Words In Deep Blue & Question Time with Cath Crowley

Words In Deep Blue
Written by Cath Crowley
Contemporary, Romance, #LoveOzYA
Published August 30th 2016
352 Pages
★★★★★
This is a love story.

It's the story of Howling Books, where readers write letters to strangers, to lovers, to poets, to words.

It's the story of Henry Jones and Rachel Sweetie. They were best friends once, before Rachel moved to the sea.

Now, she's back, working at the bookstore, grieving for her brother Cal. She's looking for the future in the books people love, and the words that they leave behind.
It's been three long years since Rachel had left Gracetown, with an inked farewell left within the pages of the Letter Library at Howling Books, where you'll find Henry lying within the self help guides and pondering the greater meaning of life. Within the isles, over two decades of history lies in the margins of books. Friends, lovers and strangers find kindred spirits and understanding. Although Henry will never understand why Rachel hadn't said goodbye.

Losing her brother to the ocean they had both so dearly loved, Rachel was desperate to escape the reminder of her grief and return to the city, where both Rachel and her brother we raised, Howling Books their second home. Living with her childless Aunt, Rachel plans on making a fresh start which doesn't include forgiving Henry who had broken her heart. Difficult seeing her only job prospects include cleaning toilets or cataloging for Howling Books, working side by side with Henry.

The Letter Library is a place for former loves, young love and lost love to reunite between the margins, but as the business begins to lose considerable amounts of money both Rachel and Henry may realise that love isn't always enough.

My Thoughts

Words in Deep Blue was a beautiful and incredibly charming read of the exploration of love and its many facets. Rachel is grieving, her brother drowned eight months prior to her return and unable to face the sound of lapping waves from the home she shares with both her mother and grandmother. She still carries the anguish of her last goodbye, having fallen in love with her best friend Henry, penning a confession left in the Letter Library that was never answered. Rachel is a wonderful character who is deeply mourning for her loss. She still carries the hurt of her unanswered declaration of love for Henry, but is adamant she's no longer in love with her childhood friend.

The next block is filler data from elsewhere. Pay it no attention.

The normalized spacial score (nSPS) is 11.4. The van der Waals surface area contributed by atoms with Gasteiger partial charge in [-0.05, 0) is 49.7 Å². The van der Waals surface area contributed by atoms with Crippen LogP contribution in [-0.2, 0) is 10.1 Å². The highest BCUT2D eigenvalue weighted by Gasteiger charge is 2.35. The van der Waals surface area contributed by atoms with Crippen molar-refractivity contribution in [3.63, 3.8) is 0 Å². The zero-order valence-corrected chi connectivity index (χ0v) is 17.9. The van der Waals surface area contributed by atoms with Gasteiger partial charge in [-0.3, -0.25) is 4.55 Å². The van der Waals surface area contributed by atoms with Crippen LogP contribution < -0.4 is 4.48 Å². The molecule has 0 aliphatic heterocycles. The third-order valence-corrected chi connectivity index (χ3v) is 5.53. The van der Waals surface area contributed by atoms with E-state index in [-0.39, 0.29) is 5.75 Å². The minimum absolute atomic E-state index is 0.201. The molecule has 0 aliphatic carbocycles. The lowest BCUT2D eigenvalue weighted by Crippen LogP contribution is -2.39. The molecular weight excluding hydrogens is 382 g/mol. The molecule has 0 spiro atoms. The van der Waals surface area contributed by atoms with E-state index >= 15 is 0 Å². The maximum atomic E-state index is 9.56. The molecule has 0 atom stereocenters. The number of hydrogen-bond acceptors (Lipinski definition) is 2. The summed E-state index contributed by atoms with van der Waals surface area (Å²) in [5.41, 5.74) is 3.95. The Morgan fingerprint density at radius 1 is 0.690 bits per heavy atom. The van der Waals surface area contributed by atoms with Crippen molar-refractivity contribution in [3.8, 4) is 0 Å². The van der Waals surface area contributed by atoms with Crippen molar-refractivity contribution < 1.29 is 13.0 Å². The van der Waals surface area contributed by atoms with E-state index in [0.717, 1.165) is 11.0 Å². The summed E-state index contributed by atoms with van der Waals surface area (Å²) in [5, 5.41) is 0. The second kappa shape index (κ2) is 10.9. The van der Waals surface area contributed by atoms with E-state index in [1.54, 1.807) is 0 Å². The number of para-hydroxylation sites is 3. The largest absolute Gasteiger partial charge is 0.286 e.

Henry has spent the last three years in a tumultuous relationship with Amy, a narcissistic girl who cares little for anyone but herself. Henry is an incredibly passionate reader, intelligent and charming but allows himself to be manipulated, now his relationship has just ended for the umteenth time. As the Rachel and Henry begin to rekindle their friendship, the storyline shifts to include bookstore regulars such as elderly Frederick who is searching for a specific Walcott edition, Martin who is a casual employee tasked with cataloguing stock and George, Henry's younger sister who's mistrust and discontent as a result of being bullied for her unique sense of style and reading.

Words In Deep Blue is a legacy for lovers of the written word. For readers who find themselves within ink pages breathing in the scent of romance. The Letter Library was captivating. A destination for those wanting to share their thoughts and affections within the margins and none more so than Henry's sister George, who uses the Letter Library as an avenue to express herself without the fear of condemnation.